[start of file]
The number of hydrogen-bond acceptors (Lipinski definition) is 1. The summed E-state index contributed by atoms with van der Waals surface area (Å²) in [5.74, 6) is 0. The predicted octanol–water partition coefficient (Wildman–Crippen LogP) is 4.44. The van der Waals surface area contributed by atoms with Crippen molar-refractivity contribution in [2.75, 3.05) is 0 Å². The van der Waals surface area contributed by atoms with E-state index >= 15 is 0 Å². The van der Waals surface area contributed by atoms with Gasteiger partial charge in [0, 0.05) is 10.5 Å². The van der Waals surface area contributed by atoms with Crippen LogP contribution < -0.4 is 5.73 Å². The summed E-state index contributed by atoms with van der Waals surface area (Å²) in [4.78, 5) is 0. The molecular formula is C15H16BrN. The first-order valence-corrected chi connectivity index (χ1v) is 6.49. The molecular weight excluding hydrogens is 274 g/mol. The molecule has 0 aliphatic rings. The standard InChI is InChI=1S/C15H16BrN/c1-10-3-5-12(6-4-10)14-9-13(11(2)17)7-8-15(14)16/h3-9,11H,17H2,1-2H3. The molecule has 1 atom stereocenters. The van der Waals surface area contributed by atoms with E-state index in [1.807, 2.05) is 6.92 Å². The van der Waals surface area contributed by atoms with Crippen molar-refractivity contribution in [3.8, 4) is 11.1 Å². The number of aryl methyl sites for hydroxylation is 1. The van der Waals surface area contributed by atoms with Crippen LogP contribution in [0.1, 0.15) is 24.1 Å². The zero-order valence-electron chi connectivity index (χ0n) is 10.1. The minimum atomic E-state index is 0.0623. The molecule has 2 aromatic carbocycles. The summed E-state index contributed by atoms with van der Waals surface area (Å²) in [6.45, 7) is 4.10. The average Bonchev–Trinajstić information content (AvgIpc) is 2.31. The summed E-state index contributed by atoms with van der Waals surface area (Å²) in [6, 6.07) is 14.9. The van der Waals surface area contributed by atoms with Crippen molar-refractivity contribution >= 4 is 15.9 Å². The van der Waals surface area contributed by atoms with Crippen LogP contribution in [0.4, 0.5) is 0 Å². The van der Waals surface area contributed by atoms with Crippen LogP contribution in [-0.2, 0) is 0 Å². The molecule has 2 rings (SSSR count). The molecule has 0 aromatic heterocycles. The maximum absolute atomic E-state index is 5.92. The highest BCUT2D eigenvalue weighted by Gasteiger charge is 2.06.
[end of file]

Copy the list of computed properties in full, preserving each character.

The number of hydrogen-bond acceptors (Lipinski definition) is 1. The summed E-state index contributed by atoms with van der Waals surface area (Å²) in [5.74, 6) is 0. The predicted octanol–water partition coefficient (Wildman–Crippen LogP) is 4.44. The van der Waals surface area contributed by atoms with Crippen molar-refractivity contribution in [2.75, 3.05) is 0 Å². The van der Waals surface area contributed by atoms with E-state index >= 15 is 0 Å². The van der Waals surface area contributed by atoms with Gasteiger partial charge in [0, 0.05) is 10.5 Å². The van der Waals surface area contributed by atoms with Crippen LogP contribution < -0.4 is 5.73 Å². The summed E-state index contributed by atoms with van der Waals surface area (Å²) in [4.78, 5) is 0. The molecular formula is C15H16BrN. The first-order valence-corrected chi connectivity index (χ1v) is 6.49. The molecular weight excluding hydrogens is 274 g/mol. The molecule has 0 aliphatic rings. The standard InChI is InChI=1S/C15H16BrN/c1-10-3-5-12(6-4-10)14-9-13(11(2)17)7-8-15(14)16/h3-9,11H,17H2,1-2H3. The molecule has 1 atom stereocenters. The van der Waals surface area contributed by atoms with E-state index in [1.807, 2.05) is 6.92 Å². The van der Waals surface area contributed by atoms with Crippen molar-refractivity contribution in [3.8, 4) is 11.1 Å². The number of aryl methyl sites for hydroxylation is 1. The van der Waals surface area contributed by atoms with Crippen LogP contribution in [0.1, 0.15) is 24.1 Å². The zero-order valence-electron chi connectivity index (χ0n) is 10.1. The minimum atomic E-state index is 0.0623. The molecule has 2 aromatic carbocycles. The summed E-state index contributed by atoms with van der Waals surface area (Å²) in [6.45, 7) is 4.10. The average Bonchev–Trinajstić information content (AvgIpc) is 2.31. The summed E-state index contributed by atoms with van der Waals surface area (Å²) in [6, 6.07) is 14.9. The van der Waals surface area contributed by atoms with Crippen molar-refractivity contribution >= 4 is 15.9 Å². The van der Waals surface area contributed by atoms with Crippen LogP contribution in [0.4, 0.5) is 0 Å². The van der Waals surface area contributed by atoms with Crippen LogP contribution in [-0.2, 0) is 0 Å². The molecule has 2 rings (SSSR count). The molecule has 0 aromatic heterocycles. The maximum absolute atomic E-state index is 5.92. The highest BCUT2D eigenvalue weighted by Gasteiger charge is 2.06.